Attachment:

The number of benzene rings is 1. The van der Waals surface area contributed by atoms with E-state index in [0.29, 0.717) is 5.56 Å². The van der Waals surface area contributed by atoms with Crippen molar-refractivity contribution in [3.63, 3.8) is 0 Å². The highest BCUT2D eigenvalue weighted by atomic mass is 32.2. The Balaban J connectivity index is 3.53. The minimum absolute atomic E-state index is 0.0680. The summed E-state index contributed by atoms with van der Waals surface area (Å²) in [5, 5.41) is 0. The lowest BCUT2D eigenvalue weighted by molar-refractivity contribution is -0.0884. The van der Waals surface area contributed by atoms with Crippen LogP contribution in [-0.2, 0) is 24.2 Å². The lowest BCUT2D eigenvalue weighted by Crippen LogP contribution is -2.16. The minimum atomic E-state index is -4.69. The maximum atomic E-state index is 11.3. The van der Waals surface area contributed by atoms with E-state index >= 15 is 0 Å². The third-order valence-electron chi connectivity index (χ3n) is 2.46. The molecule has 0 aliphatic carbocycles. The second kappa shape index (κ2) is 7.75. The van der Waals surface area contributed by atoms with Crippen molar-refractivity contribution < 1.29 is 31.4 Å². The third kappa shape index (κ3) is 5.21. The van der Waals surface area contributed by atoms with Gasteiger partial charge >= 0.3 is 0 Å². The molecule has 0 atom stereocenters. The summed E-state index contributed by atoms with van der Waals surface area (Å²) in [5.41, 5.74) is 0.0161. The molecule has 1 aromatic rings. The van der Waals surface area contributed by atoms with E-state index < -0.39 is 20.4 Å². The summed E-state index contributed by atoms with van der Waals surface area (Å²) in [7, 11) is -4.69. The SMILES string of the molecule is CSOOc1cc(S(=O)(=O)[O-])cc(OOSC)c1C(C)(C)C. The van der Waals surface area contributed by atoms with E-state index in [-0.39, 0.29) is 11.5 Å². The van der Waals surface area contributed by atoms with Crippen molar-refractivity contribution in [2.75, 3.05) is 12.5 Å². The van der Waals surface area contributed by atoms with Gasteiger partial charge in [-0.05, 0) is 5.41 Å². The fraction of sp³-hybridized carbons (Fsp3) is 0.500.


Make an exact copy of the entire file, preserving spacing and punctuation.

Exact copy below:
The number of benzene rings is 1. The van der Waals surface area contributed by atoms with E-state index in [0.29, 0.717) is 5.56 Å². The van der Waals surface area contributed by atoms with Crippen molar-refractivity contribution in [3.63, 3.8) is 0 Å². The highest BCUT2D eigenvalue weighted by atomic mass is 32.2. The Balaban J connectivity index is 3.53. The minimum absolute atomic E-state index is 0.0680. The summed E-state index contributed by atoms with van der Waals surface area (Å²) in [5, 5.41) is 0. The lowest BCUT2D eigenvalue weighted by molar-refractivity contribution is -0.0884. The van der Waals surface area contributed by atoms with Crippen LogP contribution in [-0.2, 0) is 24.2 Å². The lowest BCUT2D eigenvalue weighted by Crippen LogP contribution is -2.16. The minimum atomic E-state index is -4.69. The maximum atomic E-state index is 11.3. The van der Waals surface area contributed by atoms with E-state index >= 15 is 0 Å². The third-order valence-electron chi connectivity index (χ3n) is 2.46. The molecule has 0 aliphatic carbocycles. The second kappa shape index (κ2) is 7.75. The van der Waals surface area contributed by atoms with Crippen molar-refractivity contribution < 1.29 is 31.4 Å². The third kappa shape index (κ3) is 5.21. The van der Waals surface area contributed by atoms with Gasteiger partial charge >= 0.3 is 0 Å². The molecule has 0 atom stereocenters. The summed E-state index contributed by atoms with van der Waals surface area (Å²) in [5.41, 5.74) is 0.0161. The molecule has 1 aromatic rings. The van der Waals surface area contributed by atoms with E-state index < -0.39 is 20.4 Å². The summed E-state index contributed by atoms with van der Waals surface area (Å²) in [7, 11) is -4.69. The SMILES string of the molecule is CSOOc1cc(S(=O)(=O)[O-])cc(OOSC)c1C(C)(C)C. The van der Waals surface area contributed by atoms with E-state index in [-0.39, 0.29) is 11.5 Å². The van der Waals surface area contributed by atoms with Crippen molar-refractivity contribution in [2.75, 3.05) is 12.5 Å². The van der Waals surface area contributed by atoms with Gasteiger partial charge in [-0.05, 0) is 5.41 Å². The fraction of sp³-hybridized carbons (Fsp3) is 0.500.